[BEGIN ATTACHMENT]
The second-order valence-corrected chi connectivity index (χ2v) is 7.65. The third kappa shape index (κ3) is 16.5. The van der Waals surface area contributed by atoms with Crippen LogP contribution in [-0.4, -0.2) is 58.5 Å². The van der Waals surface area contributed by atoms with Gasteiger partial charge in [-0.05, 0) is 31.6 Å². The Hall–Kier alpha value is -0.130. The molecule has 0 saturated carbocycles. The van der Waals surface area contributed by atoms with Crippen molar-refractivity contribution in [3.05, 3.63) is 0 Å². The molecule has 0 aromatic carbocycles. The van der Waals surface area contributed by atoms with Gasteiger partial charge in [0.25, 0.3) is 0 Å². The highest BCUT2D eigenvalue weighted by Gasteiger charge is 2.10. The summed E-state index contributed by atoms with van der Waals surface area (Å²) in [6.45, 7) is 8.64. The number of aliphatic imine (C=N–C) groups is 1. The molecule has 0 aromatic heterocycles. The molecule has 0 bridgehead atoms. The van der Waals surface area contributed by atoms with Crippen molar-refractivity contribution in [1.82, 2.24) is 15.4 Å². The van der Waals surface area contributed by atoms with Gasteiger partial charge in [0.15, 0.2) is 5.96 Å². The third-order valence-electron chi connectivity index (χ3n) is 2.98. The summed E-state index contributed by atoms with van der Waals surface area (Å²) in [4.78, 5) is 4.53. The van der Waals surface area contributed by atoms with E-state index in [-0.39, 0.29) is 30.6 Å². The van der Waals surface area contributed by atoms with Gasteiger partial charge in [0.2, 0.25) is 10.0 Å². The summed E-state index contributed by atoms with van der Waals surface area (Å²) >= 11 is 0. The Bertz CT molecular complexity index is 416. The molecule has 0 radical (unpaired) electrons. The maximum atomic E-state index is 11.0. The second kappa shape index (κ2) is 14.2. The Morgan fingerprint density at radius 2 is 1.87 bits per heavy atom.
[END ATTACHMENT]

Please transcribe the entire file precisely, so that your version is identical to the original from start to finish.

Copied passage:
The second-order valence-corrected chi connectivity index (χ2v) is 7.65. The third kappa shape index (κ3) is 16.5. The van der Waals surface area contributed by atoms with Crippen LogP contribution in [-0.4, -0.2) is 58.5 Å². The van der Waals surface area contributed by atoms with Gasteiger partial charge in [-0.05, 0) is 31.6 Å². The Hall–Kier alpha value is -0.130. The molecule has 0 saturated carbocycles. The van der Waals surface area contributed by atoms with Crippen molar-refractivity contribution in [3.05, 3.63) is 0 Å². The molecule has 0 aromatic carbocycles. The van der Waals surface area contributed by atoms with Gasteiger partial charge in [0.25, 0.3) is 0 Å². The highest BCUT2D eigenvalue weighted by Gasteiger charge is 2.10. The summed E-state index contributed by atoms with van der Waals surface area (Å²) in [6.45, 7) is 8.64. The number of aliphatic imine (C=N–C) groups is 1. The molecule has 0 aromatic heterocycles. The molecule has 0 bridgehead atoms. The van der Waals surface area contributed by atoms with Crippen molar-refractivity contribution in [1.82, 2.24) is 15.4 Å². The van der Waals surface area contributed by atoms with Gasteiger partial charge in [0.15, 0.2) is 5.96 Å². The third-order valence-electron chi connectivity index (χ3n) is 2.98. The summed E-state index contributed by atoms with van der Waals surface area (Å²) in [4.78, 5) is 4.53. The van der Waals surface area contributed by atoms with E-state index in [-0.39, 0.29) is 30.6 Å². The van der Waals surface area contributed by atoms with Gasteiger partial charge in [0.2, 0.25) is 10.0 Å². The summed E-state index contributed by atoms with van der Waals surface area (Å²) >= 11 is 0. The Bertz CT molecular complexity index is 416. The molecule has 0 radical (unpaired) electrons. The maximum atomic E-state index is 11.0. The second kappa shape index (κ2) is 14.2. The Morgan fingerprint density at radius 2 is 1.87 bits per heavy atom.